Worms.  It’s a series that requires absolutely no introduction, a title firmly embedded into the hearts and minds of all those aged 20 to 30 who partake in our hobby of choice.  Whether you’re primarily into racing games, first-person shooting games, or even motion games, there’s a good chance you’ve lobbed your fair share of banana bombs.  It makes it all the more impressive that Worms has managed never to get stale and boring, a trend that Team 17 are continuing with Worms Revolution, which brings a few new features to the table.

Along with all the usual tweaks and minor changes to the formula Worms Revolution boasts a brand new graphical look that adds a whole .5Ds onto the old 2D Worms model, giving us a chance to blow up lovely 3-dimensional worms, which is obviously loads more fun.  It’s not just for show, though, as the new system also incorporates physics objects into the mix and, most important of these is the fully realised water, which has a real impact on gameplay by giving you the chance to drown your enemies or wash them away.

More important than all of this, however, is the class-based system for your Worm formations (teams).  Worms now come in all different shapes and sizes like the fast-moving Scout Worms or the Scientist Worms that heal their team members for 5HP each time their turn comes around.  As you play through the single-player, voiced by the wonderful Matt Berry (The IT Crowd, Garth Marenghi’s Darkplace) you’ll earn points that you can use to purchase new worms of various classes to add to your many possible formations that you can then take into battle.  As with all Worms games the single-player is more of a tutorial, though, with the whole purpose of this being to prepare you for online competition (or on-couch competition).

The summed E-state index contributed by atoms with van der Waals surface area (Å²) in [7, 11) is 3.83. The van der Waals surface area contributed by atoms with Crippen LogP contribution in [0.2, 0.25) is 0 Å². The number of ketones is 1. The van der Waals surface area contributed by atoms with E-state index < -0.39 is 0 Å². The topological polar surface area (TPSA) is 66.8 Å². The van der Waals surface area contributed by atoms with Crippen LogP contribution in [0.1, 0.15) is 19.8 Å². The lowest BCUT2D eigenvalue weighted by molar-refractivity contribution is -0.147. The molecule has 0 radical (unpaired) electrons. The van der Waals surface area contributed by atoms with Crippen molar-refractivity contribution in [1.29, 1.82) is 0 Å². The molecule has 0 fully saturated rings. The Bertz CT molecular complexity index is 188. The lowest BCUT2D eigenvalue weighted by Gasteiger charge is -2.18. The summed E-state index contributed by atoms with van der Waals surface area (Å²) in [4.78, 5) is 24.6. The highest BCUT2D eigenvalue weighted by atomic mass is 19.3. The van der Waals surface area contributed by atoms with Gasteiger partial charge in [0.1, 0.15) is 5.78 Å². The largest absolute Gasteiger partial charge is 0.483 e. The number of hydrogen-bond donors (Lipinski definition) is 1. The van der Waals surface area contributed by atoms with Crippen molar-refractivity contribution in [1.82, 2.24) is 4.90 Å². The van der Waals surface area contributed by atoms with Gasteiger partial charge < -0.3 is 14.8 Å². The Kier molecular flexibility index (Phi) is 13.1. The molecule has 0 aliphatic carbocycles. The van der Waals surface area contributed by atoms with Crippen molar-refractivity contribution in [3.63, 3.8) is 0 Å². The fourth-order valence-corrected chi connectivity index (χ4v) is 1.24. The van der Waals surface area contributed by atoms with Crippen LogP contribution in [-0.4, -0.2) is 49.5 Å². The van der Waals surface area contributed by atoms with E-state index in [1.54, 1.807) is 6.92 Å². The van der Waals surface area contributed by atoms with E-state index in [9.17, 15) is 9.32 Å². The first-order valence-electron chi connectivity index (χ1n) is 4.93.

Multiplayer has always been where Worms shines and Worms Revolution keeps it that way.  Sadly the matchmaking system was unavailable pre-launch, but thankfully Ready Up’s own Martin was on hand to help a brother out and play multiplayer with me.  From this I can confirm that Worms Revolution’s multiplayer is brilliant, and is utterly accessible to anyone who can tell their cluster bombs from their holy hand-grenades.  All the matches we played together were incredibly close, down to the last worm each time.  At one point when we tried out the Fort game-type, which sets up both players with a fort of their own and tasks them with annihilating the opponents worms from inside it, I dropped a ‘Concrete Donkey’ on Martin and wiped two thirds of his fort off the map.  It’s safe to say that Worms hasn’t lost its wacky sense of humour, you’ll spend a good portion of your time with Worms Revolution attempting to pull-off difficult shots through tears of laughter.